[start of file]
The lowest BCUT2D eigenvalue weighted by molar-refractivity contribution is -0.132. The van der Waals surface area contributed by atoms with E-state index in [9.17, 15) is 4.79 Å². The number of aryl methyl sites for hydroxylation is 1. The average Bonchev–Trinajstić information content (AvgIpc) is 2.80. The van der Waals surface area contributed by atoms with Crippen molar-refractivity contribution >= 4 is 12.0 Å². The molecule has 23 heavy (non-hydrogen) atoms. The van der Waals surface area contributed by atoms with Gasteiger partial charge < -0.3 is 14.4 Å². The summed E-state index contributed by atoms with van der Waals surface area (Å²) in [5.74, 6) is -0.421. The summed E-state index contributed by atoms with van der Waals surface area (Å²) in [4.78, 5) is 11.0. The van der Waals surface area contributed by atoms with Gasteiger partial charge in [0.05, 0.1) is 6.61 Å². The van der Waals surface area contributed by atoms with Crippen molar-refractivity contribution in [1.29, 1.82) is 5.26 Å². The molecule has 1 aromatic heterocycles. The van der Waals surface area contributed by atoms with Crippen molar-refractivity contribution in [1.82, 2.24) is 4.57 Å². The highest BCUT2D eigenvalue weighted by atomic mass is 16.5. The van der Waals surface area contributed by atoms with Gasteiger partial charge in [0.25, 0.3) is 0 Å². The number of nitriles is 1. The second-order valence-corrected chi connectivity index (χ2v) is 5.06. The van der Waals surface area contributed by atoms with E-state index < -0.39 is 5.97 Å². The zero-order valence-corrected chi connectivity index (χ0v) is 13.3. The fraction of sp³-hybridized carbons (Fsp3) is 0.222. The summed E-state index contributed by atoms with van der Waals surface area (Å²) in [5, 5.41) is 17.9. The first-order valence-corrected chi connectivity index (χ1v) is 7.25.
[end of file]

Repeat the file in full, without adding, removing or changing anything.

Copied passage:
The lowest BCUT2D eigenvalue weighted by molar-refractivity contribution is -0.132. The van der Waals surface area contributed by atoms with E-state index in [9.17, 15) is 4.79 Å². The number of aryl methyl sites for hydroxylation is 1. The average Bonchev–Trinajstić information content (AvgIpc) is 2.80. The van der Waals surface area contributed by atoms with Crippen molar-refractivity contribution >= 4 is 12.0 Å². The molecule has 23 heavy (non-hydrogen) atoms. The van der Waals surface area contributed by atoms with Gasteiger partial charge < -0.3 is 14.4 Å². The summed E-state index contributed by atoms with van der Waals surface area (Å²) in [5.74, 6) is -0.421. The summed E-state index contributed by atoms with van der Waals surface area (Å²) in [4.78, 5) is 11.0. The van der Waals surface area contributed by atoms with Gasteiger partial charge in [0.05, 0.1) is 6.61 Å². The van der Waals surface area contributed by atoms with Crippen molar-refractivity contribution in [1.29, 1.82) is 5.26 Å². The molecule has 1 aromatic heterocycles. The van der Waals surface area contributed by atoms with Crippen molar-refractivity contribution in [1.82, 2.24) is 4.57 Å². The highest BCUT2D eigenvalue weighted by atomic mass is 16.5. The van der Waals surface area contributed by atoms with Gasteiger partial charge in [0.25, 0.3) is 0 Å². The number of nitriles is 1. The second-order valence-corrected chi connectivity index (χ2v) is 5.06. The van der Waals surface area contributed by atoms with E-state index < -0.39 is 5.97 Å². The zero-order valence-corrected chi connectivity index (χ0v) is 13.3. The fraction of sp³-hybridized carbons (Fsp3) is 0.222. The summed E-state index contributed by atoms with van der Waals surface area (Å²) in [5, 5.41) is 17.9. The first-order valence-corrected chi connectivity index (χ1v) is 7.25.